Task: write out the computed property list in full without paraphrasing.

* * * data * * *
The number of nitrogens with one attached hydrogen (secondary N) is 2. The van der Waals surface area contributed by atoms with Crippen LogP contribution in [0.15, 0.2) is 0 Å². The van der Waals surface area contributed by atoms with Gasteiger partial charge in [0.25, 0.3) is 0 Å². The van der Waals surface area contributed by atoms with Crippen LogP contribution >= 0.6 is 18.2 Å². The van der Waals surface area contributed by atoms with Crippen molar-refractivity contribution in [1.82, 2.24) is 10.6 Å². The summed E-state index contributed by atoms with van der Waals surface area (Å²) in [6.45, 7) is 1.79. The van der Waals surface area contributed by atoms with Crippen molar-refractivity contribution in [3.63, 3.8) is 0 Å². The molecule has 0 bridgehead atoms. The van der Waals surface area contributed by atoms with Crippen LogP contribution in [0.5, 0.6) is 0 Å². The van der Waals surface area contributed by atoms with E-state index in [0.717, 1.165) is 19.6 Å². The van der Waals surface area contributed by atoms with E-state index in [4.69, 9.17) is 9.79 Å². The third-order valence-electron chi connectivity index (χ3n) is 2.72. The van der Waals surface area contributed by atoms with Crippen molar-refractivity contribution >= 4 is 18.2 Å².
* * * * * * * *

The number of nitrogens with one attached hydrogen (secondary N) is 2. The van der Waals surface area contributed by atoms with Crippen LogP contribution in [0.15, 0.2) is 0 Å². The van der Waals surface area contributed by atoms with Gasteiger partial charge in [0.25, 0.3) is 0 Å². The van der Waals surface area contributed by atoms with Crippen LogP contribution >= 0.6 is 18.2 Å². The van der Waals surface area contributed by atoms with Crippen molar-refractivity contribution in [1.82, 2.24) is 10.6 Å². The summed E-state index contributed by atoms with van der Waals surface area (Å²) in [6.45, 7) is 1.79. The van der Waals surface area contributed by atoms with Crippen molar-refractivity contribution in [3.63, 3.8) is 0 Å². The molecule has 0 bridgehead atoms. The van der Waals surface area contributed by atoms with Crippen LogP contribution in [0.5, 0.6) is 0 Å². The van der Waals surface area contributed by atoms with E-state index in [0.717, 1.165) is 19.6 Å². The van der Waals surface area contributed by atoms with E-state index in [4.69, 9.17) is 9.79 Å². The third-order valence-electron chi connectivity index (χ3n) is 2.72. The van der Waals surface area contributed by atoms with Crippen molar-refractivity contribution >= 4 is 18.2 Å².